Then, one night, when I was wine tipsy and browsing a store online from the comfort of my studio’s couch/bed, I emptied my cart and clicked out of the browser. “I don’t need that stuff,” I actually said out loud, in the dark. Not even two glasses of rosé could convince me that I needed those cheap sundresses and espadrilles that I would never wear, and I found that the feeling of keeping the money in my account was much more exciting. Yes, even after the rosé, when no one was looking.
And then I thought, maybe I am not Bad with money. Maybe I do Bad things with money sometimes, but they are just things that I do. I can do more or less of them, and I can do more or less of the Good things with money, but I can’t just be one or the other. Habits are not personality types, they are a collection of behaviors, and are just as comprised of little everyday choices as they are of the gnawing thoughts that drive them. I had pushed myself into being less stupid about money not by suddenly becoming a different type of person, but by accumulating many small decisions, and becoming used to the way they felt.
Sure, I fucked up with money after that night, many times. I’ll fuck up with money many times again, I’m sure. But my overall habits are driven by reason and weighing my options and thinking, occasionally, of Future Chelsea. I have not fundamentally changed as a human, I have simply grown, and accepted that I can be imperfect while still erring towards the positive.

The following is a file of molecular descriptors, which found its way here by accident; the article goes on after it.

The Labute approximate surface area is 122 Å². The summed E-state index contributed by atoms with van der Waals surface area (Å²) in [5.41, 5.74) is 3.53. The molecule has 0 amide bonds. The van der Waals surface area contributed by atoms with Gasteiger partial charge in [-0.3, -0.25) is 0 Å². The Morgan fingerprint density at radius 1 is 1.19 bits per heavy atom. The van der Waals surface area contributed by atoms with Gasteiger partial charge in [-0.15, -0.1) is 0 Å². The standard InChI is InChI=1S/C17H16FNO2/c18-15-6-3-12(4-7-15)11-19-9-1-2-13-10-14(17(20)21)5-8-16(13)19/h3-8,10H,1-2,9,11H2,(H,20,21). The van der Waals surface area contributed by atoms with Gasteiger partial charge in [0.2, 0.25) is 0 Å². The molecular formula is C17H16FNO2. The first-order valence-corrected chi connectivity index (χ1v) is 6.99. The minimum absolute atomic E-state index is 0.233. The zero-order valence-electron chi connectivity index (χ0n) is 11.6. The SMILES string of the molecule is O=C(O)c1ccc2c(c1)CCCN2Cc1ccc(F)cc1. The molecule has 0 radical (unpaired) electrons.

I told my friend that she should tell someone to fuck off if they accuse her of not being “healthy” because she is ordering a Diet Coke. (But my friend is much kinder and more wonderful than I am, so she wouldn’t tell someone to fuck off.) But she is not a capital-H Healthy person because she eats or takes pictures of the “good” foods, or runs for so-and-so miles per week. She has healthy habits because she takes care of her body, and is also a good person, and also allows herself to enjoy french fries and pizza and ice-cold Diet Cokes in moderation, and doesn’t torture the table with self-effacing speeches when she does it. She has healthy habits and unhealthy ones, as all of us do, and is not defined by either. She does not need to wear either as a title, just as I do not need to wear Good With Money as a title to prove to anyone that I am.
I can continue to treat each day, and each decision, as a question to be answered and not a strike for or against a title I’m maintaining. I can say that sometimes, yes, it would be Good With Money to invest that extra 10 dollars, but also I want to have a fucking Mister Softee and a bouquet of carnations for my kitchen. And both are good. And both are healthy, in their way. But neither are capital-H Healthy, because that’s not something I am, it’s something I do.
And I am much, much more than the last thing I ate.
Image via Pexels